"My mother died when I was five. Since then I have helped my father tend to his patients. I have seen many men with minor wounds die, and many with grave wounds live. I believe in the strength and resolve of the injured. They choose whether life is worth the fight." Pausing in her ministrations, she raised her head to look directly at Danko. At that moment, she looked older than the twenty years her body suggested. "You must help your man decide it is worth the fight."
Danko was a practical man. He didn't know what to think of her declaration. "I don’t think I'm the man to do that," he hesitantly offered.
Shaking her head, Adeline resumed bathing Leeds' face and chest. "Then I am afraid for your man."
She had turned to wring out her towel when Leeds flailed, striking out in his oblivion. Startled, Danko grabbed him to keep him from aggravating his injuries. In a panic, he shot a questioning glance at the girl.
Calmly, she stated, "His fight has begun."
A few hours later, Leeds had yet to regain consciousness. Watching from the corner of the room while the doctor examined his man, Danko couldn't tell if Jeandeau was pleased at Leeds' progress. After checking Leeds' leg, the doctor examined his torso, shaking his head and muttering. He left the room after speaking to his daughter.
"What did he say?" Danko asked.
"He said your man is not as he would like."
"What does that mean?"
Adeline sighed as she turned to face him. "It means he is losing the fight."
Danko was stunned. He thought once Leeds got to the doctor everything would be all right. Admittedly it was naïve, but he couldn't bring himself to imagine anything else. Now he was confronted with a stark reality – something a man in his position knew all too well.
"What do I do?"
"I have told you that already," she answered. "I need to rinse these out." Adeline gathered the wet rags and left the room, closing the door behind her.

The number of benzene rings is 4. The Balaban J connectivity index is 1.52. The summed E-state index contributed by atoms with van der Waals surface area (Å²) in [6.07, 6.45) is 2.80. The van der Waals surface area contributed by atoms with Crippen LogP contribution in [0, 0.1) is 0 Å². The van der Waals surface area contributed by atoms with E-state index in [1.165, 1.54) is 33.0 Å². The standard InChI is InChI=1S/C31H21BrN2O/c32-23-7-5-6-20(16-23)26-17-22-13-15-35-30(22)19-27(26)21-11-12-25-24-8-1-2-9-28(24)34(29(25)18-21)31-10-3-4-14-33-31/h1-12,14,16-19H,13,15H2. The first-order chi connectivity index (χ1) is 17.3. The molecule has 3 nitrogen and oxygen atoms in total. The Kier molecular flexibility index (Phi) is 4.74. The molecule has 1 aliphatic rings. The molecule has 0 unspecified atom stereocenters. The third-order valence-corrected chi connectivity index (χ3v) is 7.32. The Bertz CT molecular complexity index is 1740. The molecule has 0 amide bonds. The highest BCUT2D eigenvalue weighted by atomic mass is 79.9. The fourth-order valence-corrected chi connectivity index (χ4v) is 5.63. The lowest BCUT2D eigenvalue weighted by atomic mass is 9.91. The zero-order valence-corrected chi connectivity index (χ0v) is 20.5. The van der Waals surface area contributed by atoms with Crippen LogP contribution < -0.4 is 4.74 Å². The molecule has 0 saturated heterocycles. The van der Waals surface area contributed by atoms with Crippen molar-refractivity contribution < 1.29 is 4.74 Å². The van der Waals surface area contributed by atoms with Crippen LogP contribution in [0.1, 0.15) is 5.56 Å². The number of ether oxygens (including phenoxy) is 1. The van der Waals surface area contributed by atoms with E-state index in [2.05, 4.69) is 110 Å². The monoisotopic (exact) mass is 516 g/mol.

Talk to him. That's what she'd said. What the hell was he supposed to say? "So, Leeds…" Danko cleared his throat. "Dylan." No, he never called him by his first name. "Leeds." Was he just going to repeat his name over and over? He sounded like an idiot. Well, he may as well go for it, whole hog.
"We're all getting pretty bored just sitting around waiting for you to get better. Maybe you can help it along, huh? Poor Lebec is getting his ass kicked by that Limey in poker. It's pretty embarrassing. I'm sure you could give him some pointers, he could really use 'em." Danko realized he was rambling, but how could he be expected to have a coherent one-sided conversation? If he was lying there, he would fully expect Leeds to carry on for hours – the man never seemed to shut up. Oppositely, Danko was a man who chose to speak only when he had something to say. But in this situation, he was not being given a choice.
Summoning his nerve, he started to regale Leeds with tales of his raucous youth. After an hour or so, he paused to quench his dry mouth. Downing a glass of water, he muttered, "I wish you would just wake up, Leeds."
"If I do will you shut up so I can get some sleep?"
Danko jerked his head and looked down at a smiling Leeds, his eyes half-mast. "You son of a bitch. How long have you been awake?"
"Just long enough to hear your lie about dating a Rockette."
"That was a fact."
"Uh-huh… pull the other one, sir."
So glad to hear Leeds' smart mouth, Danko didn't have the heart to bust him for his insubordination. "How're you feeling?"
"Like a five-day-old piece of gum on the sole of a marine's boot."
Danko chuckled. "It's good to hear your voice; Lebec was starting to fret."
"I tried to tell 'im you're too cagey to die, but you know how he worries."
"Yes, sir." Worn out, Leeds was starting to slur his words.
Danko patted him on the shoulder. "Why don't you get some sleep? I'll let him know you're fine."
"All right." The forger barely got the words out before he was sound asleep.
Smiling, Danko leaned back and slapped his hands on his knees.
"You should be happy."
Danko whipped around.